We assume you are pleased with the conclusions of the Truth and Reconciliation Commission (TRC)?
I am indeed. The TRC confirms the results of Government's own investigation into these allegations, which had already cleared the ICRC of any suspicion in April 1999. Nevertheless, rumours and allegations persisted for many years. With the TRC report, there is finally tangible and independent proof that the ICRC was not involved in any illegal activities and was true to its principle of neutrality. The ICRC has furnished the Commission with sufficient evidence, which satisfied the Commission that the helicopter alleged to be involved in arms trafficking was not an ICRC helicopter.
How did these accusations come about?
Several witnesses saw a helicopter marked with a red cross sign fly to RUF held areas in the Makeni area in 1998. These witnesses said that the helicopter was used to deliver weapons, ammunitions and other supplies to the RUF. This helicopter, however, was not the one the ICRC was using to deliver humanitarian aid to the civilian population affected by the conflict. The ICRC had all its flights cleared and controlled by the authorities and proved that the helicopter sighted by the witnesses was not the ICRC's. T he helicopter seen in Makeni was not flying for humanitarian purposes, and the Red Cross emblem was misused.
Why did the ICRC use helicopters during the war in Sierra Leone?
The ICRC has been working in Sierra Leone since 1990. Throughout the war, the ICRC assisted victims in all areas affected by the conflict. The ICRC used helicopters to gain access to areas that could not be reached by road. The flights carried only materials for relief and medical operations. According to its standard worldwide working modalities, the ICRC always operated with the explicit authorisation of all parties involved. These operations took place in government controlled areas, and since 1996 also included assistance to civilians in areas controlled by the RUF. All flights were precisely notified and the cargo checked by the authorities.
What are the consequences of misuse of the emblem?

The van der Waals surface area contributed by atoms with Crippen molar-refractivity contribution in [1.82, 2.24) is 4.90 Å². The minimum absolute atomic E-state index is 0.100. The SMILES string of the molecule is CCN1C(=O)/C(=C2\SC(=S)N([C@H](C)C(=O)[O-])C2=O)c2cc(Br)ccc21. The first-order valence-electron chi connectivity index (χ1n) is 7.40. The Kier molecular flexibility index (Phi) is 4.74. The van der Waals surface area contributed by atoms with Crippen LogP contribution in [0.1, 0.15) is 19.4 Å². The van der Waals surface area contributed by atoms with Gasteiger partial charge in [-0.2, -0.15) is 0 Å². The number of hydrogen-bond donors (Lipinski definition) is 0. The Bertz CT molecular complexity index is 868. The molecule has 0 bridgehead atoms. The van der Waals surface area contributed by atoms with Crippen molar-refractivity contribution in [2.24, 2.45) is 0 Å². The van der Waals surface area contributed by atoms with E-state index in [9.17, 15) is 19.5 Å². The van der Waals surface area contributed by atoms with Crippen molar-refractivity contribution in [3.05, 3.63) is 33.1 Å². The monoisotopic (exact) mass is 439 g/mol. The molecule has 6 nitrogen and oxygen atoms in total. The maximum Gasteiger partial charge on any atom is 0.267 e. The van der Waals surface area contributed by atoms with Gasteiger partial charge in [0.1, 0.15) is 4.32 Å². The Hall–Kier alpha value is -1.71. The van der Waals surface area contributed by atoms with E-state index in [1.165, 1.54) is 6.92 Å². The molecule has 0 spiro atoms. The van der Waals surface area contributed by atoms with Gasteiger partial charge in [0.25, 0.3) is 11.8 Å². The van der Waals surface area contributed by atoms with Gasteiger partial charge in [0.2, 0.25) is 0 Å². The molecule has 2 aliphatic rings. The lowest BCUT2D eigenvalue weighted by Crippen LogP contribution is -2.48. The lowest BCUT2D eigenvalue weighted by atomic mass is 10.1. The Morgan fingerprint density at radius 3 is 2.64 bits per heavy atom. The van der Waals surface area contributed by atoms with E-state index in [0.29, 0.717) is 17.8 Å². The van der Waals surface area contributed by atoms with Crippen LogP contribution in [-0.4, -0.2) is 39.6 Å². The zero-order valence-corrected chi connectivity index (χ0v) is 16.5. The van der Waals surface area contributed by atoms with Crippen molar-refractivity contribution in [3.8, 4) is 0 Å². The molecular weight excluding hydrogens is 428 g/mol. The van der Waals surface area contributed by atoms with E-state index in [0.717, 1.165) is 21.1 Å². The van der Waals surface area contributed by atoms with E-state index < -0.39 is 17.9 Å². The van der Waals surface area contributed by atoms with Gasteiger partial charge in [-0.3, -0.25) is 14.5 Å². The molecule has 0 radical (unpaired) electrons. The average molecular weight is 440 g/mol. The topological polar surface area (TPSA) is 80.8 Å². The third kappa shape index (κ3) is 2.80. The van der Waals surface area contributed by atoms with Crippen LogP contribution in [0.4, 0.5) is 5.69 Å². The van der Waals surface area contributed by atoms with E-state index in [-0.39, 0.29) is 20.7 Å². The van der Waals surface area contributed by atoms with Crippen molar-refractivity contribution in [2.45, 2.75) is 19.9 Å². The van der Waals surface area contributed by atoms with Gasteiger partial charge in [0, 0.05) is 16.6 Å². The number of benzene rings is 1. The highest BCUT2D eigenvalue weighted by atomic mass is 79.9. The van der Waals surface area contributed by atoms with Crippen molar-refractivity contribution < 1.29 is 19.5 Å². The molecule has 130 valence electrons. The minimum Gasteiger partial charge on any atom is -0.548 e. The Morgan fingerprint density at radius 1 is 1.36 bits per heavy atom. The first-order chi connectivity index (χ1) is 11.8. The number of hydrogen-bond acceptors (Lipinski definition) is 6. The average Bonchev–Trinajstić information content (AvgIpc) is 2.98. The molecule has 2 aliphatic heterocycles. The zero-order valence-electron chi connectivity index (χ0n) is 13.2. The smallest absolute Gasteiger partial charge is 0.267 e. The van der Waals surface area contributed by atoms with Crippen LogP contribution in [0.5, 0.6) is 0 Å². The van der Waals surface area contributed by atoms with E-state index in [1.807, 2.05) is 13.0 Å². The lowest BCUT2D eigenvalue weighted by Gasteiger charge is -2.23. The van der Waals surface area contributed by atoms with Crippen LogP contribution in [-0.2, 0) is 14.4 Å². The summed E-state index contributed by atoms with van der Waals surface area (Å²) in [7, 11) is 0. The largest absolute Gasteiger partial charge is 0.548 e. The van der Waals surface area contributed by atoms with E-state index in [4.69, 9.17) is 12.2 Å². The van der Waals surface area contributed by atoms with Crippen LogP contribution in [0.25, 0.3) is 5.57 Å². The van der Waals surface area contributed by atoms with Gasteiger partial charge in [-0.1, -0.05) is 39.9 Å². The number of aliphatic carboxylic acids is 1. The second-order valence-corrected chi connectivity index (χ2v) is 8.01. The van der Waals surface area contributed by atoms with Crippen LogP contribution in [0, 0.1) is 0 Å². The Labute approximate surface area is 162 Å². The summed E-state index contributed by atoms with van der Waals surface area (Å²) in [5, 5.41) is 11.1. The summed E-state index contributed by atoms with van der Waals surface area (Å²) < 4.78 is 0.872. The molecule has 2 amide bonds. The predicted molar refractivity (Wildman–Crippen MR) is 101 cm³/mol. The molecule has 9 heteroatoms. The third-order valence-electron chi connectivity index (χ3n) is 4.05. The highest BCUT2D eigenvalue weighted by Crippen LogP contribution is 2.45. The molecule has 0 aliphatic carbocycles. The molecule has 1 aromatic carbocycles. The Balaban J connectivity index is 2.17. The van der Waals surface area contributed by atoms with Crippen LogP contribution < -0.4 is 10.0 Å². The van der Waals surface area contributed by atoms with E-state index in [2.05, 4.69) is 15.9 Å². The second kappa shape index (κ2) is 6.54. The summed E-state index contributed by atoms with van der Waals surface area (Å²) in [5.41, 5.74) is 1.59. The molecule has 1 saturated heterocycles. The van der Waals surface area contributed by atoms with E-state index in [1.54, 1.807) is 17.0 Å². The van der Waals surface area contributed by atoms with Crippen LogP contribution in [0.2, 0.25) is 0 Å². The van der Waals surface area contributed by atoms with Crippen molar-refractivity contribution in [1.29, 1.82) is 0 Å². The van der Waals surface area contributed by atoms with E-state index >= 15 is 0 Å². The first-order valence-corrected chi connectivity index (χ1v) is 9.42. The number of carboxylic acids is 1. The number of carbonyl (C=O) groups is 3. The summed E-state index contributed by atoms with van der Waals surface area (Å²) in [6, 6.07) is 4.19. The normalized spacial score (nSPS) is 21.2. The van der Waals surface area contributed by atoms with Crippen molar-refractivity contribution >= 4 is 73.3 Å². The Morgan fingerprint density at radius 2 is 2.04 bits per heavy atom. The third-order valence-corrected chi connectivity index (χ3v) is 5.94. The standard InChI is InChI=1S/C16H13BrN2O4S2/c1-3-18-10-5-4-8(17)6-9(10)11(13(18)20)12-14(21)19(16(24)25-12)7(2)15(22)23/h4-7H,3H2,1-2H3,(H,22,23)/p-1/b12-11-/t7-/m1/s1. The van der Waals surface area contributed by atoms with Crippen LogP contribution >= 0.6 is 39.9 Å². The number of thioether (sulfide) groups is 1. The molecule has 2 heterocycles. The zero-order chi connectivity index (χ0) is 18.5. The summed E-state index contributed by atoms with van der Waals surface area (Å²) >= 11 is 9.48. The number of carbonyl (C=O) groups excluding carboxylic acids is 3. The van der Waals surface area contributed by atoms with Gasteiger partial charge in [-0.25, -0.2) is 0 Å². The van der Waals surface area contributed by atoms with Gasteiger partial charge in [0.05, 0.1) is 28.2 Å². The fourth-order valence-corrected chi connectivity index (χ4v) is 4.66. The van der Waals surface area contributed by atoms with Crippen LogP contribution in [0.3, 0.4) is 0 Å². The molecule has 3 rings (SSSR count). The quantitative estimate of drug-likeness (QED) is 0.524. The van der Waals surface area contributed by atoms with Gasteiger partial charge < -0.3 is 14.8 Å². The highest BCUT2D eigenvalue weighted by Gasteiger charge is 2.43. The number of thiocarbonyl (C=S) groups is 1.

The Red Cross emblem is often the only protection Red Cross staff have, even at times of conflict. All combatants should understand and trust that the bearer of the emblem is there for purely humanitarian purposes, and should therefore be protected from attack and supported in his or her mission. If the emblem is misused by the parties to a conflict, the real humanitarian workers lose the trust of the combatants and are put at high personal risk. Humanitarian aid operations may be stalled, and in the end, the victims of a conflict may be left without vital support. This is why the Red Cross and Red Crescent emblems ar e specifically protected by International Law.
How can the emblem be protected from misuse?
The Geneva Conventions oblige the States to adopt specific national legislation to avoid all risks of misuse. Each State must adopt a number of measures for the identification of the emblem, designate a national authority competent to regulate the use of the emblem and draw up a list of the entities entitled to use it. The State must also adopt national legislation prohibiting and punishing the non-authorised use of the emblem. The use of the emblem on a vehicle used to transport troops or weapons during conflict is an abuse of the protection granted by the emblem – that can amount to perfidy, which can be a war crime.
What does the ICRC do to protect the emblem from abuse?
All we can do is remind and convince all parties to a conflict of the importance of respecting the emblem. For our part, as a humanitarian organisation bearing the Red Cross emblem, we have to ensure that our staff respect the principles of neutrality and impartiality so that we remain trustworthy to all parties to a conflict. The standards that we demand of our staff for integrity and accountability are very high and very strict.